Vice President Mike Pence mourned with the Las Vegas community Saturday and, in a nine-minute speech delivered from City Hall, vowed that evil won’t overshadow the love that exists in the United States.
He pointed to the first responders, medical professionals and good Samaritans who scrambled to save lives in the shooting aftermath as proof of Americans’ unbreakable bond.
“On Sunday night, Las Vegas came face to face with pure evil. But no evil, no act of violence will ever diminish the strength and goodness of the American people,” he said. “As President Trump said on Monday morning, our unity cannot be shattered by evil. Our bonds cannot be broken by violence.”
The vice president and his wife, Karen, traveled to Las Vegas on Saturday morning and addressed community members who participated in a “faith unity walk,” a seven-mile trek from four different starting points all converging on City Hall.
Pence said the president asked them to be there and stand with the Las Vegas community as it heals from a tragedy that claimed 58 lives and injured nearly 500 others. The two-hour trip also marks the vice president’s first public trip to Nevada since assuming office in January, coming after he canceled a planned speech at a fundraiser hosted by gubernatorial hopeful and state Attorney General Adam Laxalt in August to assist with Hurricane Harvey planning.
He echoed much of what Trump said during his visit days earlier, especially gratitude for first responders and other “heroes” who emerged that night.
“As President Trump said here on Wednesday, in the depths of horror, we will always find hope in the men and women who risk their lives for ours,” Pence said. “We find hope in the heroic actions of the Las Vegas Metropolitan Police Department, the fire department and all the first responders on that night who, without regard to their personal safety, rushed into harm’s way. Their actions were in the highest tradition of law enforcement, and their actions undoubtedly saved lives that night.”
Pence spent a considerable amount of time visiting with attendees after the speech, including Dana Owen, who’s son-in-law and daughter were caught in the shooting and mentioned in the vice president’s remarks.
“It kind of touched his heart," he said. “He’s a good man, he’s got a good heart.”
Joseph Callahan didn’t speak with Pence, but said the trips by Trump and the vice president reflected positively on Las Vegas’s response.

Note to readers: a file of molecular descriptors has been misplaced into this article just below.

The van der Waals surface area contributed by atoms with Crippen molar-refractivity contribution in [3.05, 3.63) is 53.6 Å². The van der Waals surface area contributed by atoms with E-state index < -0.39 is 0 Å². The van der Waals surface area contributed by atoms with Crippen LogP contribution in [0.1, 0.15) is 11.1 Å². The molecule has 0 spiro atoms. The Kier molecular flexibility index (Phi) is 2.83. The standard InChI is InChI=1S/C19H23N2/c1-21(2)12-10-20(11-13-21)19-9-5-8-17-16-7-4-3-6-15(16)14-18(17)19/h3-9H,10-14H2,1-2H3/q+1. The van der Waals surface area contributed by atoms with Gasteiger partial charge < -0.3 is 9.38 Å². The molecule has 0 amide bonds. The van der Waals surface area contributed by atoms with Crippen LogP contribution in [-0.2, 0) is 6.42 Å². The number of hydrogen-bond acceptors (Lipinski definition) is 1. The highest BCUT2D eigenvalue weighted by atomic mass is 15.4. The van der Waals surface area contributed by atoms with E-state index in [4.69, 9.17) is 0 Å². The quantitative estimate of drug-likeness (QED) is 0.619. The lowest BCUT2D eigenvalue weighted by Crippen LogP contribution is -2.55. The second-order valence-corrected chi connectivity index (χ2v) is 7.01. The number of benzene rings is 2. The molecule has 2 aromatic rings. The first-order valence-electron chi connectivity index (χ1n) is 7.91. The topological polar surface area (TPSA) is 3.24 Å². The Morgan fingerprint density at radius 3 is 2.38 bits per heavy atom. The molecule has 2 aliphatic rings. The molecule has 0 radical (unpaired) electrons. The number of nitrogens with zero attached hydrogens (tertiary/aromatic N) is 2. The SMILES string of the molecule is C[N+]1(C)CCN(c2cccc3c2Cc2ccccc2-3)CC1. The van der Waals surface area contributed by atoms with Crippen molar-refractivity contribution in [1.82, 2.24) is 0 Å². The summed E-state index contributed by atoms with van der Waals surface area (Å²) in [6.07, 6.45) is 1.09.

“When someone that high up says ‘You know, you guys did everything correct,’ that just shines bright on the city and who we are,” he said.
The healing-oriented event drew a number of Nevada politicians, including Sens. Dean Heller, and Catherine Cortez Masto; Reps. Jacky Rosen, Ruben Kihuen and Dina Titus; Las Vegas Mayor Carolyn Goodman; state Senate Minority Leader Michael Roberson; and state Sen. Becky Harris.
Goodman called on the community and world to honor the people who were injured or lost their lives and not dwell on the “horrific, senseless animal” who committed the deadliest mass shooting in modern American history. She also emphasized the city’s resilience and safety.
“We will not be defined by hate, violence,” Goodman said. “We will not be defined by anger, and we will not be defined by fear.”
Although most speakers stressed the need for unity following the remarks, Titus notably added a call for action on gun control to her remarks. Earlier this week, the congresswoman announced she’s backing a bill that would ban devices allowing gunfire that mimics the rate of an automatic weapon.
Investigators recovered a dozen so-called bump stocks from the Mandalay Bay Resort and Casino hotel room where the shooter, 64-year-old Stephen Paddock, carried out his attack.
“Let us also pray for those who are in power, that they will have the wisdom, the courage, and the resolve to come together to find ways to end the gun violence that plagues our nation,” Titus said. “From elementary schools to college campuses, from movie theaters to night clubs, from city streets to country music concerts — this cannot go on.”
Heller, who recently issued a letter asking federal regulators to reconsider the legal status of bump stocks, didn’t mention firearms or gun violence during his remarks but stressed that in a strange way the “heartbreaking” shooting had brought the city and its residents closer together.
“Through this pain, there’s a sense of pride as well,” he said. “Beyond the neon lights and the attraction of Las Vegas beats the heart of a true home, a true family, a true community of faith.”
Many in the crowd, including Bobby Dragone, said that they appreciated Pence’s words especially given the vice president’s prominent and passionate Christian faith.
“We’re very proud to have him as a vice president, and we’re glad that he was here, because we’re Vegas Strong,” she said. “It brought tears to my eyes, so I’m grateful.”
Pence was scheduled to spend only two hours in Las Vegas, before departing to Indianapolis ahead of a planned Sunday visit to a Colts game.
After the speeches inside City Hall, event organizers released 58 doves outside — one for each person killed in the shooting.